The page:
3 thoughts on “Bizarre Botany: Jimsonweed

  1. Wow. This just goes to show that one should be careful what one consumes. The effects just might be devastating and, even worse, irreversible. I wonder how it was discovered in the first place, hmmm.

    How is this plant treated/regulated in current time? Has it been outlawed yet? No doubt the FDA has taken a part in the issue.

    By the way, the last paragraph suggests not only a terrifying mystery but also an intriguing story to write. Great inspiration, in a morbid sort of way, hehe.

    Thanks for sharing, Laura. 🙂



    1. Hi! As far as I’ve found, the mass poisoning was the first time the plant got any real attention and became known for its toxicity. I’m not aware of any special regulation, but there might be in the agricultural industry or with bee husbandry. Animals apparently stay farther away from it than people, so they won’t eat it. To me, the leaves resemble the dandelion, so I’m guessing the Jamestown people thought it was just a harmless green when they ate it.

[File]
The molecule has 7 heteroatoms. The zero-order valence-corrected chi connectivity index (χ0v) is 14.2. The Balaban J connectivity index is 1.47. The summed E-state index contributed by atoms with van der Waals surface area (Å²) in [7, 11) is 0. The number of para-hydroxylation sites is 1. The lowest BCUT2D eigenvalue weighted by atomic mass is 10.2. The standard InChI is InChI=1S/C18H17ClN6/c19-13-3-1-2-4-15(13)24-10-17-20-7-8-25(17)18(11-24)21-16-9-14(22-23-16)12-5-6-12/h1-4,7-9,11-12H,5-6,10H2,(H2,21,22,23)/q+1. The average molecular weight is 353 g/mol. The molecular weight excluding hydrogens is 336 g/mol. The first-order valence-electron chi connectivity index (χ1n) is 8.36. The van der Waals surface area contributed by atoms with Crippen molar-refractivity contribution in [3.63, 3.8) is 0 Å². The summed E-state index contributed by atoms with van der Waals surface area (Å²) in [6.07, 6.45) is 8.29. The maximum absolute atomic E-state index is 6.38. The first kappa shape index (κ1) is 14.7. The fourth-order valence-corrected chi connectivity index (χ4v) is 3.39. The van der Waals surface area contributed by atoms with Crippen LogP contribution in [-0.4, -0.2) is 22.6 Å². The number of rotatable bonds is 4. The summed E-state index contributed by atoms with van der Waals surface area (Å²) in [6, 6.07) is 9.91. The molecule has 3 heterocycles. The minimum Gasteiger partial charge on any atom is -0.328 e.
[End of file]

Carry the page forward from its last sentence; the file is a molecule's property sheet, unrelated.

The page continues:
I don’t know of any ban on it. The information I found didn’t make it sound like the plant was rampant or widespread. I think, since it’s stinky and tastes bad, it would be difficult, if not impossible, to confuse it with an edible plant, so maybe they haven’t given it that much attention.

      I tend to find morbid things pretty interesting when they’re historic or well-established 😉

      1. That certainly sounds weird. This plant resembles something along the lines of a “plant” monster that exists only in a remote area and has thriller written all over it; I can see this as the subject of a novel in more than one genre.

        In any case, the information is certainly fascinating, and I agree on your last statement. The fact that such information is morbidly mysterious is exactly what makes it intriguing. Thanks for sharing. 🙂

Leave a Reply